Scott: Well, that was fantastic. It was my first job when I got to California -- because I knew Bob Odenkirk and Dino Stamatopoulos -- and I walked into this thing that was already going. It was the fourth season and it was already one of my favorite shows and it's as good as Monty Python, I think, and I got to walk into it. It was a bit intimidating because Bob and Dave (Cross) and the writers were just so brilliant and you don't want to screw up, especially your first time out. But they were all very welcoming and fun ... and mean, in a funny way -- which I eat up. I have a list of things I've been in and most of it's pretty good; I put Mr. Show right at the top.
Mike: On 30 Rock which actor is most like their character and which is the least?
Scott: (Laughs) I'm tempted to say Jane Krakowski is most like Jenna ... but I'm not going to be that mean. First of all: that's not true. Second of all: I think Tracy (Morgan) is probably the closest. Because he had a voice that is kind of a mix of various celebrities in crises in the news at the time. As soon as the writers met him and got to know him and socialized with him a bit he became very easy to write. Tina knows how to write for all of us, Tina knows how to put the words in our mouths because she knows all of us. So Tina always knew what to put in Tracy's mouth and eventually all the writers did because, sometimes, it's just what he said the day before (laughs).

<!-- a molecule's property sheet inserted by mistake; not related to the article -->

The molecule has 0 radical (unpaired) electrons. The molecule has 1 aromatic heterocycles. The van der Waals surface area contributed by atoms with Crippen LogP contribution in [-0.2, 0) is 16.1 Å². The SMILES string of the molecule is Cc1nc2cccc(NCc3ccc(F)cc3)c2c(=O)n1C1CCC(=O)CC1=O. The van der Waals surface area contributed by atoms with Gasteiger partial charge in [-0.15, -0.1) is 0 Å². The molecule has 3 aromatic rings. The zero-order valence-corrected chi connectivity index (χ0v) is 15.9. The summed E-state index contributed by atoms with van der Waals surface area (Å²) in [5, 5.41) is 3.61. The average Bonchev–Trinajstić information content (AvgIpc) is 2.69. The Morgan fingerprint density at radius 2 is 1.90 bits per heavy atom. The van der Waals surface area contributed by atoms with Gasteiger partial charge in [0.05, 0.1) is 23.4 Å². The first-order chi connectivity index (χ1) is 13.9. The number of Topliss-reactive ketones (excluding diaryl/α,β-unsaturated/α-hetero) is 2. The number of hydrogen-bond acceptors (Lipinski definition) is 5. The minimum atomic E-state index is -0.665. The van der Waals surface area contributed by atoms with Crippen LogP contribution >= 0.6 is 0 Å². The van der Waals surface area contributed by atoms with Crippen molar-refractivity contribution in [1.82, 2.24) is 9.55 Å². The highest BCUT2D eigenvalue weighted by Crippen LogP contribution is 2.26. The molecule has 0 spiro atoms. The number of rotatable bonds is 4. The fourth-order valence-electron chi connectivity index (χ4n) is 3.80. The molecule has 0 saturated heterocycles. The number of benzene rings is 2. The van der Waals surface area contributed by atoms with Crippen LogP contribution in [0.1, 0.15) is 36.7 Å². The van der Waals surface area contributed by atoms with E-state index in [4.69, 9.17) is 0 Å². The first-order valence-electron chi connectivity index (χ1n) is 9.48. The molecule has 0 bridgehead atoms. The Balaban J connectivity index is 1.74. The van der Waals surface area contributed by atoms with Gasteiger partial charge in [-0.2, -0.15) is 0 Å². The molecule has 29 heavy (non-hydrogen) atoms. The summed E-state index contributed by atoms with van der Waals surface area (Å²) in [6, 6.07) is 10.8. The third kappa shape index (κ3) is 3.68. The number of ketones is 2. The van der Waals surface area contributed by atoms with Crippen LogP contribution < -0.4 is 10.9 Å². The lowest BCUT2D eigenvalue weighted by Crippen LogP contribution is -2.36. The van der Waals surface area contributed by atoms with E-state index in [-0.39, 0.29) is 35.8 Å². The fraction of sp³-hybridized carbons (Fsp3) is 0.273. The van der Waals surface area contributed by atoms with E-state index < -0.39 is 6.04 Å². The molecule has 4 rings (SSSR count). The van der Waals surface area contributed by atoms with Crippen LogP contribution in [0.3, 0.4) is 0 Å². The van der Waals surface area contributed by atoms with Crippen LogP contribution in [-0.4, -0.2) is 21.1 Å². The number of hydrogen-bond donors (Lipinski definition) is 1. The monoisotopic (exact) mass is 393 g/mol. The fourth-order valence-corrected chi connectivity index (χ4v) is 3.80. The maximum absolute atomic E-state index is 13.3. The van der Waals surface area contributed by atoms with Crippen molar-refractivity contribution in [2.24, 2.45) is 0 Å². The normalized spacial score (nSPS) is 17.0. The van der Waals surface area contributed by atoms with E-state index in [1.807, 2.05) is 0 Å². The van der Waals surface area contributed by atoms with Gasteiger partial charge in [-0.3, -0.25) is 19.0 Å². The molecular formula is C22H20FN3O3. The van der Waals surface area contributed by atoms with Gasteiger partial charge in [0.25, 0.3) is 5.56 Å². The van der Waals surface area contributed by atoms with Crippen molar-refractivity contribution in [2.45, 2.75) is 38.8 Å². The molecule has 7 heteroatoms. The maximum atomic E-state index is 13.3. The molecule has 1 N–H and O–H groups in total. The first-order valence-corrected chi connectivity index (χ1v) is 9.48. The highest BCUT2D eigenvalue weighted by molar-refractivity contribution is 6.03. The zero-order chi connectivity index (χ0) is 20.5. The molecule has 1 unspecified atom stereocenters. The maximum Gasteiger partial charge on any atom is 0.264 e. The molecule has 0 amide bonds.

Mike: And the least?
Scott: Maybe Alec (Baldwin). In the show he does play an alpha male, but I think Donaghy is afraid of confrontation where Alec simply isn't.
Mike: Is it frustrating, at times, in an ensemble cast knowing there is only so much screen time to go around?
Scott: Is it frustrating? I guess you notice when you're not in the script as much but the script is so good you just enjoy watching it. Initially ... but the script is so good; I feel lucky to be there. Would I like to be on the show more? Yeah, wouldn't everybody? But eventually you see everybody and everybody has their time in the sun. I'm just enjoying it.
Mike: OK, last question: Will Pete's marriage ever not be a complete mess as depicted in his comments every third or fourth episode?
Scott: (Laughs) Part of Pete is that he has escape fantasies about his home life. And he would be a perfect man if he didn't have this flaw of not wanting to be in his life. I don't know if that will ever clear up. I know he's based on a couple of people -- one of whom is very happily married -- but also dreams of getting in his car and driving away.
"Mike's Pulse" is a column written by transplanted Midwesterner and current New Yorker Mike Ryan. For any compliments or complaints -- preferably the former -- you may contact Mike directly at firstname.lastname@example.org or submit reader questions for celebrites to Mike on Twitter.